Sensory Integration

What is Sensory Integration?

Sensory integration (sensory processing) refers to skills and performance in developing and co-ordinating sensory input, motor control and sensory feedback in a smooth and controlled process, for use in behavioural responses. More specifically, sensory integration is the organisation of sensory input for use in interpreting information about the body and its surroundings. The majority of children receive sensory signals in the normal way, but their brains are unable to organise the information. Some children may be over (hyper-) sensitive and avoid input, whilst others may be under (hypo-) sensitive and seek input.

Sensory integration therapy aims to improve the effectiveness and efficiency of processing and co-ordinating sensory information input from tactile (touch), vestibular (movement sense), proprioceptive (body position sense), visual (sight), auditory (hearing), olfactory (smell), and gustatory (taste) systems.

Through sensory integration, many parts of the brain work together so that a person can interact with the environment effectively and experience appropriate achievement in daily activities. Sensory integration therapy provides controlled sensory input with the goal of increased adaptive behaviours/responses. A strong basis in sensory integration enhances development of higher level gross and fine motor skills. It also contributes to better self-esteem, self-control and improved attention span.

Each child is unique in strengths, interests, deficits, and degrees to which deficits manifest themselves. Different treatment approaches address different deficit areas and different needs. Behaviours are, in many cases, involuntary and are reactions to the child’s internal and external environments and their ability to sort out this information. Sensory information is constantly entering the brain from all seven senses, and responses are inter-related. The therapy is designed specifically for the child’s needs, and according to their abilities, and involves intensive physical and mental exercises.

Sensory integration therapy

Sensory intergration therapy may tone down sensitivity, or stimulate responses accordingly. The brain’s plasticity can develop new neural pathways as a result of the repetition of exercises used to overcome sensitivities. Responses to light, sound, smells, co-ordination and balance, and new motor sequences may be learned.

Equipment for gross and fine motor skills may include vibrationThrough sensory integration, many parts of the brain work together so that a person can interact with the environment effectively and experience appropriate achievement in daily activities. Sensory integration therapy provides controlled sensory input with the goal of increased adaptive behaviours/responses. A strong basis in sensory integration enhances development of higher level gross and fine motor skills. It also contributes to better self-esteem, self-control and improved attention span.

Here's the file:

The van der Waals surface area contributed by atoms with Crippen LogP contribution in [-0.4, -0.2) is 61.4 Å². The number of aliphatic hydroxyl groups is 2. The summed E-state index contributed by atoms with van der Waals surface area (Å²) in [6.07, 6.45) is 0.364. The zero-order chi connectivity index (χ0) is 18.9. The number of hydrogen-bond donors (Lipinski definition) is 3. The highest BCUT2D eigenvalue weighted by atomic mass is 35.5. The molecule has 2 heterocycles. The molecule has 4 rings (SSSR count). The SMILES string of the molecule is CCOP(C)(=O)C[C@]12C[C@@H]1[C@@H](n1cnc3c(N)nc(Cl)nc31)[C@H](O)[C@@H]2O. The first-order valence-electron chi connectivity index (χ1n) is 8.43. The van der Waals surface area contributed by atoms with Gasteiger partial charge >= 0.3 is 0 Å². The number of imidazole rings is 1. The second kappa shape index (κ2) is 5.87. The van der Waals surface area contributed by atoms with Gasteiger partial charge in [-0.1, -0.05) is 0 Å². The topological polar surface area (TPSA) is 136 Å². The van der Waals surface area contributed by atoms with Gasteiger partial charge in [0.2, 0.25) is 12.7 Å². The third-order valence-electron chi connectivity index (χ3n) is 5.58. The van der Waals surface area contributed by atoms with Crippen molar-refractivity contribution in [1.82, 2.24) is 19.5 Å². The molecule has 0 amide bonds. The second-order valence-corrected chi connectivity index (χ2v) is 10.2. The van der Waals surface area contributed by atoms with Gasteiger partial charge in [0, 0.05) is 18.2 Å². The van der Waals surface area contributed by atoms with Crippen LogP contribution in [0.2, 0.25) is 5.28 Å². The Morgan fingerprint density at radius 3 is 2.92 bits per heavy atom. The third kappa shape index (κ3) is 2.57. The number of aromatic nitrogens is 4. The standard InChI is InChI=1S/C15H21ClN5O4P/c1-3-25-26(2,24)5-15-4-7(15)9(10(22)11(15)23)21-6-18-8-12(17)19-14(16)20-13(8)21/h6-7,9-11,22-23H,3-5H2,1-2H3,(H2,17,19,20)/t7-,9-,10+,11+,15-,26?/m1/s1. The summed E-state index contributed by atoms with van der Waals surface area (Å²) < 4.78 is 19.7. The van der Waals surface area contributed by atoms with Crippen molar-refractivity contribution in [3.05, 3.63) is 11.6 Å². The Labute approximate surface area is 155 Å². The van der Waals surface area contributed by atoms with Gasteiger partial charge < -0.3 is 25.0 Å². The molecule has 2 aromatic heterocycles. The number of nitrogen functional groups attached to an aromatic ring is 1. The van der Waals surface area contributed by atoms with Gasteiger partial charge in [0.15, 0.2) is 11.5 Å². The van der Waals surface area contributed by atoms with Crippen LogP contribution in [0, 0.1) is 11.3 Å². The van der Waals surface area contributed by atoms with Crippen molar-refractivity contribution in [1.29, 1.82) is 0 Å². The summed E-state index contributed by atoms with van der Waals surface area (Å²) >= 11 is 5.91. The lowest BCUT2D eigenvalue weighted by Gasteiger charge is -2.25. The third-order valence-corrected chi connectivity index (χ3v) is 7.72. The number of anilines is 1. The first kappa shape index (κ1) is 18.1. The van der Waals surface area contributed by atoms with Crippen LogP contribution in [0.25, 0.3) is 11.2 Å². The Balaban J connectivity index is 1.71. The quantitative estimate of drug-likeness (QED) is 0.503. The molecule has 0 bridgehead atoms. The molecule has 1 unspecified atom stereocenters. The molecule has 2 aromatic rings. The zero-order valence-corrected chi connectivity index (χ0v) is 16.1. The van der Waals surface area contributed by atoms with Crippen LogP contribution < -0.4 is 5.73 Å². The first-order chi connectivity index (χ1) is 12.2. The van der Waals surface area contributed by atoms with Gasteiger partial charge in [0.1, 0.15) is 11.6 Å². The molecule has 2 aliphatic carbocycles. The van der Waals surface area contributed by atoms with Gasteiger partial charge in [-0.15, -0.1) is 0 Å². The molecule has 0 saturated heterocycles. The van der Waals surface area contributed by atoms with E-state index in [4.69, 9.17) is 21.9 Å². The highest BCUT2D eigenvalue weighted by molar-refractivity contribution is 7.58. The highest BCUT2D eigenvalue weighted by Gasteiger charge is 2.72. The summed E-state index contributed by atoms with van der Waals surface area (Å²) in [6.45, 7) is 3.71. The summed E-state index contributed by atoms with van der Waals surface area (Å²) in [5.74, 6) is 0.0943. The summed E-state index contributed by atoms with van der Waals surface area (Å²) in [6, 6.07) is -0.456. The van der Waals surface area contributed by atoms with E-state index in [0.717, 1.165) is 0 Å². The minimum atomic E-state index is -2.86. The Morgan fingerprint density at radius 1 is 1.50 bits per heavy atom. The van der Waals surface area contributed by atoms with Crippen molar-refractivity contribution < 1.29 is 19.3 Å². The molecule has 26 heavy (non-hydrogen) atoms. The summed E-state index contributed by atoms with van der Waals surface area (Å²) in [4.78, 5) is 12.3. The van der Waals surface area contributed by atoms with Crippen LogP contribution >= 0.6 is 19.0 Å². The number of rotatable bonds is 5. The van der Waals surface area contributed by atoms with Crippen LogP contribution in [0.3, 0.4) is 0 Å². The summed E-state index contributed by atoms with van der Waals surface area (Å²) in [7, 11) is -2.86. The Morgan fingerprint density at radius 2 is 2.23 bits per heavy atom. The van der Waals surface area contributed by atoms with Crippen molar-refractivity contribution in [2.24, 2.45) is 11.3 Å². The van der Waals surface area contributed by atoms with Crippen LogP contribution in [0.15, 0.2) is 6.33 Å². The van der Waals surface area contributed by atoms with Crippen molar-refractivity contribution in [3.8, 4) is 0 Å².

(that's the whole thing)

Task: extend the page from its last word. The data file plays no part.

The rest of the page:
Each child is unique in strengths, interests, deficits, and degrees to which deficits manifest themselves. Different treatment approaches address different deficit areas and different needs. Behaviours are, in many cases, involuntary and are reactions to the child’s internal and external environments and their ability to sort out this information. Sensory information is constantly entering the brain from all seven senses, and responses are inter-related. The therapy is designed specifically for the child’s needs, and according to their abilities, and involves intensive physical and mental exercises.

Individual exercise are designed to train child to filter out sensitivity to clothing by working with different textures, or to tolerate being touched by another person, both of which are problems with some children with autism. For example, a child with dyspraxia may have difficulty with balance and movement co- ordination, and will be trained using therapy balls, wobble boards, swings and other similar equipment. The therapy aims to build self-confidence by improving social skills and emotional adjustment.

Specific problems

Children with sensory integrative dysfunctions may appear clumsy or disruptive despite normal family nurturing, because they cannot consciously control their motor skills or attention responses. They may appear to be slow to learn with limited activity. They may be passive, or over-aroused, demanding or hyperactive. Training may involve slowing down or speeding up responses to resolve the confusion within the brain. This has nothing to do with intelligence, which may be normal or above average. Oversensitivity to sound requires training to filter out intrusive noises, and speech and language work uses many techniques, including singing and visual aids, to stimulate co-ordination of functions.

Signs of sensory dysfunction include:

  • Physical clumsiness
  • Difficulty learning new movements
  • Activity level unusually high or low
  • Poor body awareness
  • Inappropriate response to touch, movements, sights or sounds
  • Poor self-esteem
  • Social and/or emotional difficulties
  • Distractibility, impulsivity, limited attention control
  • Delays in speech, language and/or motor skills
  • Specific learning difficulties and/or perceptual difficulties
  • Poor self-care skills
  • Aversion to some foods/poor nutrition.